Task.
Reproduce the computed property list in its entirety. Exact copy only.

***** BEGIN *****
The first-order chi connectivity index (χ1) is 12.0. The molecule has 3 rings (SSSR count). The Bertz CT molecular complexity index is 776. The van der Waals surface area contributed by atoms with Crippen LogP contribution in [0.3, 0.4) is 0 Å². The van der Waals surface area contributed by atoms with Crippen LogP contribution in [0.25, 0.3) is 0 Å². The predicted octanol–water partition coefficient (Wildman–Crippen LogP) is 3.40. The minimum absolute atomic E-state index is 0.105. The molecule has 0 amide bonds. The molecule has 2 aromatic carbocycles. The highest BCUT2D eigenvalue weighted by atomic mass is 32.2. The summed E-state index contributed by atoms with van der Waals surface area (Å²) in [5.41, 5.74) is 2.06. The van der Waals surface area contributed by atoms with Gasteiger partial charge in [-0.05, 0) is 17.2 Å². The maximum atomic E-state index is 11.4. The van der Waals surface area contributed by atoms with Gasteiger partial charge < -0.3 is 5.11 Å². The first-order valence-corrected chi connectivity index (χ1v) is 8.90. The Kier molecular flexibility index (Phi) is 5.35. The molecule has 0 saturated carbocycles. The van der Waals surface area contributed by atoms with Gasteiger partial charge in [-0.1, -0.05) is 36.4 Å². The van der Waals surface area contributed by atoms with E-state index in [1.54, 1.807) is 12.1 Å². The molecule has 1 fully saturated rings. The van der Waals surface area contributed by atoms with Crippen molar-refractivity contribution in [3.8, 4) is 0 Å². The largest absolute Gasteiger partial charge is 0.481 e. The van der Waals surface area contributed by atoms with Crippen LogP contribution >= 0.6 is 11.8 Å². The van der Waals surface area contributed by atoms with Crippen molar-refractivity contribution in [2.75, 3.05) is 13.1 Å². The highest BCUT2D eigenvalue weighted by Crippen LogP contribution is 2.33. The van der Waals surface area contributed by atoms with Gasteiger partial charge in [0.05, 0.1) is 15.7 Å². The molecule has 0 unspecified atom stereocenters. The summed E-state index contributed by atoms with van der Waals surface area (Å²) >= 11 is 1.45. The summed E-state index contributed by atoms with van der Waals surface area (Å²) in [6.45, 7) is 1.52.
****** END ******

The first-order chi connectivity index (χ1) is 12.0. The molecule has 3 rings (SSSR count). The Bertz CT molecular complexity index is 776. The van der Waals surface area contributed by atoms with Crippen LogP contribution in [0.3, 0.4) is 0 Å². The van der Waals surface area contributed by atoms with Crippen LogP contribution in [0.25, 0.3) is 0 Å². The predicted octanol–water partition coefficient (Wildman–Crippen LogP) is 3.40. The minimum absolute atomic E-state index is 0.105. The molecule has 0 amide bonds. The molecule has 2 aromatic carbocycles. The highest BCUT2D eigenvalue weighted by atomic mass is 32.2. The summed E-state index contributed by atoms with van der Waals surface area (Å²) in [5.41, 5.74) is 2.06. The van der Waals surface area contributed by atoms with Gasteiger partial charge in [-0.05, 0) is 17.2 Å². The maximum atomic E-state index is 11.4. The van der Waals surface area contributed by atoms with Gasteiger partial charge < -0.3 is 5.11 Å². The first-order valence-corrected chi connectivity index (χ1v) is 8.90. The Kier molecular flexibility index (Phi) is 5.35. The molecule has 0 saturated carbocycles. The van der Waals surface area contributed by atoms with Gasteiger partial charge in [-0.1, -0.05) is 36.4 Å². The van der Waals surface area contributed by atoms with E-state index in [1.54, 1.807) is 12.1 Å². The molecule has 1 fully saturated rings. The van der Waals surface area contributed by atoms with Crippen molar-refractivity contribution in [3.8, 4) is 0 Å². The largest absolute Gasteiger partial charge is 0.481 e. The van der Waals surface area contributed by atoms with Crippen LogP contribution >= 0.6 is 11.8 Å². The van der Waals surface area contributed by atoms with Crippen molar-refractivity contribution in [2.75, 3.05) is 13.1 Å². The highest BCUT2D eigenvalue weighted by Crippen LogP contribution is 2.33. The van der Waals surface area contributed by atoms with Gasteiger partial charge in [0.05, 0.1) is 15.7 Å². The molecule has 0 unspecified atom stereocenters. The summed E-state index contributed by atoms with van der Waals surface area (Å²) >= 11 is 1.45. The summed E-state index contributed by atoms with van der Waals surface area (Å²) in [6.45, 7) is 1.52.